"If that's what you want," Leon said.
"It is what I want," Ziva responded.
He could see the reticence in her eyes, and the resolve. He was absolutely positive this decision was much more complicated than she had made it sound. Things with the David's were never simple. So, he offered his hand to her, and she took it. Offered good luck, and that too she took. Almost offered her more, something that spoke of their years together, on his side of the ocean and hers. Something that acknowledged the deaths that ran between them like a river. But this was the Director's office, and any room that required a SCIF precluded congenial hugs.
She turned to leave, and had made it to his door before she heard, "Officer David," and then a more gentle, "Ziva." She took a deep breath and turned back to face Director Vance. He grappled with his next words, probably his emotions, too, she would have bet. But his focus was clear, and clearly on his friend, not his subordinate, and he said, "You will always have a home here."
She clenched her jaw, smiled and nodded. And then she was out the door before she let honesty get in the way of a clean resignation.
This was not her home, even though she had tried to make it home for years. Jenny Shepard had offered her this home eight years ago; whenever she went on a mission, Abby always made sure Ziva came home to them; McGee listed Ziva as part of his family on Facebook; Gibbs had even created a universe that included Ziva in his home; Tony had asked her to… Well. Everyone, it seemed, considered Ziva part of their home.
The problem, of course, was the considerable lack of a home Ziva had created. Rather than be connected to many homes, all for which she was quite grateful, Ziva wanted one home. One. A center of her world.
The irony, of course, was that she had chosen America over Israel and NCIS over Mossad so that she could make a home for herself. Something permanent. Something of her own. But one was sold, one was burned down, and one never felt right.
Left alone in the US, by her own choice, she knew, but alone, nonetheless, Ziva often looked at the one remaining part of her past—a small Israeli flag her father had placed on her desk. More than placed it, her abba had planted the flag in front of her, and had as much declared that it and all who beheld it belonged still to Israel, and to him. She knew that. That one small flag, bought at a tourist booth, no doubt, was the sliver under her skin that she could never excise. It made her fiercely, and in some ways disingenuously, love her new country all the more.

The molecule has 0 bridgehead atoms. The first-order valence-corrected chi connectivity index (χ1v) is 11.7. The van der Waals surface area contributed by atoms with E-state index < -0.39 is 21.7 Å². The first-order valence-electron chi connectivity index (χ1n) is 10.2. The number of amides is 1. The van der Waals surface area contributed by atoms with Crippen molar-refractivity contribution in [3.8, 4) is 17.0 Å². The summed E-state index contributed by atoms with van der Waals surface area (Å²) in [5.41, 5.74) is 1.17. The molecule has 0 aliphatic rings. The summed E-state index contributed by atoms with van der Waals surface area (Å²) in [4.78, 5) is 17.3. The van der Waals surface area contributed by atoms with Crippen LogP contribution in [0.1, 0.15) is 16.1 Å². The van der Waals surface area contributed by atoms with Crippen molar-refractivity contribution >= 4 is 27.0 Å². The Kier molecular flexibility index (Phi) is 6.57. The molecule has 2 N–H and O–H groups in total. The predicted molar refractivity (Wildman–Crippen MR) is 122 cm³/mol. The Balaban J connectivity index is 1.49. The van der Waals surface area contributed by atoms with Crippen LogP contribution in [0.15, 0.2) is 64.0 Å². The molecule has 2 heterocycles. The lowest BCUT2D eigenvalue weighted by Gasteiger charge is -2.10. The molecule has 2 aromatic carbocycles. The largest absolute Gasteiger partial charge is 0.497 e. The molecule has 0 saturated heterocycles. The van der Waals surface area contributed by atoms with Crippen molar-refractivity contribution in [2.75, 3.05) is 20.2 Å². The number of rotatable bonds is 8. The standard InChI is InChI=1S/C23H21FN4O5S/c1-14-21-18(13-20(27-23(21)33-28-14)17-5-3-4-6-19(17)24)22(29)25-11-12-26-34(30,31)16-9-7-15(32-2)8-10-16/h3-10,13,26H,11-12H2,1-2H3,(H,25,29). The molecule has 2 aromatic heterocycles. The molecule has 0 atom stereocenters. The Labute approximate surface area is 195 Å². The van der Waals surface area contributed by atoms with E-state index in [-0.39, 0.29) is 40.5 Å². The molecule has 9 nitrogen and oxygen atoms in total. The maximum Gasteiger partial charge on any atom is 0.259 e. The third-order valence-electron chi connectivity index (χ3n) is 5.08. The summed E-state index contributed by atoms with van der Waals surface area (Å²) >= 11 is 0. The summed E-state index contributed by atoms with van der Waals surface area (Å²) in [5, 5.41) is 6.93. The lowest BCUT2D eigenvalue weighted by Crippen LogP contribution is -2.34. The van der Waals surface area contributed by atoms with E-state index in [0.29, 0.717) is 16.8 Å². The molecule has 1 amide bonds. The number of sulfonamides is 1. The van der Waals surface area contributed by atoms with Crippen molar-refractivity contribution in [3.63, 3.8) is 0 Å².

But with the gravitational pull gone since the passing of her father, Ziva felt adrift. No more connections to Israel, no more family, no more enemies to be taken care of. This central focus of her life- avenging this wrong, making that right- had simply dissipated once Ilan Bodnar was dead.
She had left Mossad to be a liaison to NCIS; she had given up her citizenship to spite Mossad. Without the emotional fuel that drove that type of conviction, things fell apart.
Walking down the steps from the Director's office, Ziva concentrated on breathing. On keeping her hands from shaking. On not looking them in the eye, because she could feel their eyes on her, boring into her. There seemed to be a vacuum of air and sound the closer she got to the bullpen, and her heart began to race.
It was unmerciful, truly, the way they expected her to speak first. The way they silently followed her with their eyes as she walked from the steps to her desk. The way they waited as she sat and smoothed down her shirt.
The way they waited. Relentlessly, and silently.